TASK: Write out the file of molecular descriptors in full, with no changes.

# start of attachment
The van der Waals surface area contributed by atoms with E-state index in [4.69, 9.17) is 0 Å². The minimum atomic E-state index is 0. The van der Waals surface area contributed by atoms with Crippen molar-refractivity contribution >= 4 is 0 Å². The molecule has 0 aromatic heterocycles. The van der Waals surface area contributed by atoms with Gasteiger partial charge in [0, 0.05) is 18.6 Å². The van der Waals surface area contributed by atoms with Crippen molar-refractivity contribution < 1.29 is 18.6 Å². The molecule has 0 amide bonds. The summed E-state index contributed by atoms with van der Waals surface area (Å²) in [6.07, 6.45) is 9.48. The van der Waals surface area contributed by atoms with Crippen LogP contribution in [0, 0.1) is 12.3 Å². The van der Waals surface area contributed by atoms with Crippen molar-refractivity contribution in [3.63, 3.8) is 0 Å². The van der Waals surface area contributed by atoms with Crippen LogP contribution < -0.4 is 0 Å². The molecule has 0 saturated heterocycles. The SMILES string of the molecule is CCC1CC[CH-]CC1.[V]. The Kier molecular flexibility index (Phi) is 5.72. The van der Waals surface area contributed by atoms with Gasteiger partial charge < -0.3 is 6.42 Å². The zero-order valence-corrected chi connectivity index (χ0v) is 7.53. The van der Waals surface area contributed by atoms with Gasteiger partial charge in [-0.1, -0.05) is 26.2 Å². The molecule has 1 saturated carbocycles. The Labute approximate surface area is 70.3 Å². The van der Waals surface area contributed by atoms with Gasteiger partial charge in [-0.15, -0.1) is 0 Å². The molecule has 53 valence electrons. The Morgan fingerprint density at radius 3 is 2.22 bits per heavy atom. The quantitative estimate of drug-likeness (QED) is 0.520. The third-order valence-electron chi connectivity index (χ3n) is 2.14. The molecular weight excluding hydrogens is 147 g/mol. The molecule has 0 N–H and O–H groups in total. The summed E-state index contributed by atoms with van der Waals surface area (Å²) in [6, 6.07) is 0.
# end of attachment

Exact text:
The van der Waals surface area contributed by atoms with E-state index in [4.69, 9.17) is 0 Å². The minimum atomic E-state index is 0. The van der Waals surface area contributed by atoms with Crippen molar-refractivity contribution >= 4 is 0 Å². The molecule has 0 aromatic heterocycles. The van der Waals surface area contributed by atoms with Gasteiger partial charge in [0, 0.05) is 18.6 Å². The van der Waals surface area contributed by atoms with Crippen molar-refractivity contribution < 1.29 is 18.6 Å². The molecule has 0 amide bonds. The summed E-state index contributed by atoms with van der Waals surface area (Å²) in [6.07, 6.45) is 9.48. The van der Waals surface area contributed by atoms with Crippen LogP contribution in [0, 0.1) is 12.3 Å². The van der Waals surface area contributed by atoms with Crippen molar-refractivity contribution in [3.63, 3.8) is 0 Å². The van der Waals surface area contributed by atoms with Crippen LogP contribution < -0.4 is 0 Å². The molecule has 0 saturated heterocycles. The SMILES string of the molecule is CCC1CC[CH-]CC1.[V]. The Kier molecular flexibility index (Phi) is 5.72. The van der Waals surface area contributed by atoms with Gasteiger partial charge < -0.3 is 6.42 Å². The zero-order valence-corrected chi connectivity index (χ0v) is 7.53. The van der Waals surface area contributed by atoms with Gasteiger partial charge in [-0.1, -0.05) is 26.2 Å². The molecule has 1 saturated carbocycles. The Labute approximate surface area is 70.3 Å². The van der Waals surface area contributed by atoms with Gasteiger partial charge in [-0.15, -0.1) is 0 Å². The molecule has 53 valence electrons. The Morgan fingerprint density at radius 3 is 2.22 bits per heavy atom. The quantitative estimate of drug-likeness (QED) is 0.520. The third-order valence-electron chi connectivity index (χ3n) is 2.14. The molecular weight excluding hydrogens is 147 g/mol. The molecule has 0 N–H and O–H groups in total. The summed E-state index contributed by atoms with van der Waals surface area (Å²) in [6, 6.07) is 0.